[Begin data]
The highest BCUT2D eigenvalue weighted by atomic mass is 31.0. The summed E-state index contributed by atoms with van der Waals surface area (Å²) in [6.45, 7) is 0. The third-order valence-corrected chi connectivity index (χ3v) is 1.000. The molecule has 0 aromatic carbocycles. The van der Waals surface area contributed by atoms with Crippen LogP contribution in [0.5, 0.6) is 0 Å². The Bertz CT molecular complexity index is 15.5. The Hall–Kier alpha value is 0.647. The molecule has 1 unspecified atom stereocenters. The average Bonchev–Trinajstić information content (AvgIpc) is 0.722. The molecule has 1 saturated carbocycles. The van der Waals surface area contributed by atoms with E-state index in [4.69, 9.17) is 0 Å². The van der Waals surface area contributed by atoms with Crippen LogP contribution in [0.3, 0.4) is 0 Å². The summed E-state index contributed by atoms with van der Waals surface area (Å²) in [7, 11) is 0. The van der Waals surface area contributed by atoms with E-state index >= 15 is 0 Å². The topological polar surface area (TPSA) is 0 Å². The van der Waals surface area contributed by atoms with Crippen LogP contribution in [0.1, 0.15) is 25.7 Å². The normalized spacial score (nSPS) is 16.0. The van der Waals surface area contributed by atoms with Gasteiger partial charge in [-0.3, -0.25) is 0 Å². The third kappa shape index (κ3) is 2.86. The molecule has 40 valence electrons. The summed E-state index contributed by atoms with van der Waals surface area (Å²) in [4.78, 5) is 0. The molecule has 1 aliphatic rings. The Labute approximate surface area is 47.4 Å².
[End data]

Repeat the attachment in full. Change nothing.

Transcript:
The highest BCUT2D eigenvalue weighted by atomic mass is 31.0. The summed E-state index contributed by atoms with van der Waals surface area (Å²) in [6.45, 7) is 0. The third-order valence-corrected chi connectivity index (χ3v) is 1.000. The molecule has 0 aromatic carbocycles. The van der Waals surface area contributed by atoms with Crippen LogP contribution in [0.5, 0.6) is 0 Å². The Bertz CT molecular complexity index is 15.5. The Hall–Kier alpha value is 0.647. The molecule has 1 unspecified atom stereocenters. The average Bonchev–Trinajstić information content (AvgIpc) is 0.722. The molecule has 1 saturated carbocycles. The van der Waals surface area contributed by atoms with E-state index in [4.69, 9.17) is 0 Å². The van der Waals surface area contributed by atoms with Crippen LogP contribution in [0.3, 0.4) is 0 Å². The summed E-state index contributed by atoms with van der Waals surface area (Å²) in [7, 11) is 0. The van der Waals surface area contributed by atoms with E-state index >= 15 is 0 Å². The topological polar surface area (TPSA) is 0 Å². The van der Waals surface area contributed by atoms with Crippen LogP contribution in [0.1, 0.15) is 25.7 Å². The normalized spacial score (nSPS) is 16.0. The van der Waals surface area contributed by atoms with Gasteiger partial charge in [-0.3, -0.25) is 0 Å². The third kappa shape index (κ3) is 2.86. The molecule has 40 valence electrons. The summed E-state index contributed by atoms with van der Waals surface area (Å²) in [4.78, 5) is 0. The molecule has 1 aliphatic rings. The Labute approximate surface area is 47.4 Å².